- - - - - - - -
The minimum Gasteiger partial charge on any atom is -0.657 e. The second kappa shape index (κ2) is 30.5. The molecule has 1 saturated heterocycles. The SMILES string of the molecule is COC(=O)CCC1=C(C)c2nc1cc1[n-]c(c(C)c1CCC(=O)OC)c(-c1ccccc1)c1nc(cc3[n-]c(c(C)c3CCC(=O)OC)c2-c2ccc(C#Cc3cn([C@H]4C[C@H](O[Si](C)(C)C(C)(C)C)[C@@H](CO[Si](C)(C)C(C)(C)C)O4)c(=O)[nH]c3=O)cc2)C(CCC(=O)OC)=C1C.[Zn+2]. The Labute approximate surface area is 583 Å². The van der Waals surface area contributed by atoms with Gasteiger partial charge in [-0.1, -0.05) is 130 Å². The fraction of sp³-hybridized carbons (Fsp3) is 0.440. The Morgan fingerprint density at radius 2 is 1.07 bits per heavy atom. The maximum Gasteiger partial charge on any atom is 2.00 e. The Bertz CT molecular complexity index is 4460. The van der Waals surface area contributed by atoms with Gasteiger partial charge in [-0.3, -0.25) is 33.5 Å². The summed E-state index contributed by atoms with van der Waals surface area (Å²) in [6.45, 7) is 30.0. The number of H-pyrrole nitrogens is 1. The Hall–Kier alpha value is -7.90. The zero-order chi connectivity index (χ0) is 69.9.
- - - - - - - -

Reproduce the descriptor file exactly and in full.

The minimum Gasteiger partial charge on any atom is -0.657 e. The second kappa shape index (κ2) is 30.5. The molecule has 1 saturated heterocycles. The SMILES string of the molecule is COC(=O)CCC1=C(C)c2nc1cc1[n-]c(c(C)c1CCC(=O)OC)c(-c1ccccc1)c1nc(cc3[n-]c(c(C)c3CCC(=O)OC)c2-c2ccc(C#Cc3cn([C@H]4C[C@H](O[Si](C)(C)C(C)(C)C)[C@@H](CO[Si](C)(C)C(C)(C)C)O4)c(=O)[nH]c3=O)cc2)C(CCC(=O)OC)=C1C.[Zn+2]. The Labute approximate surface area is 583 Å². The van der Waals surface area contributed by atoms with Gasteiger partial charge in [-0.1, -0.05) is 130 Å². The fraction of sp³-hybridized carbons (Fsp3) is 0.440. The Morgan fingerprint density at radius 2 is 1.07 bits per heavy atom. The maximum Gasteiger partial charge on any atom is 2.00 e. The Bertz CT molecular complexity index is 4460. The van der Waals surface area contributed by atoms with Gasteiger partial charge in [-0.3, -0.25) is 33.5 Å². The summed E-state index contributed by atoms with van der Waals surface area (Å²) in [6.45, 7) is 30.0. The number of H-pyrrole nitrogens is 1. The Hall–Kier alpha value is -7.90. The zero-order chi connectivity index (χ0) is 69.9.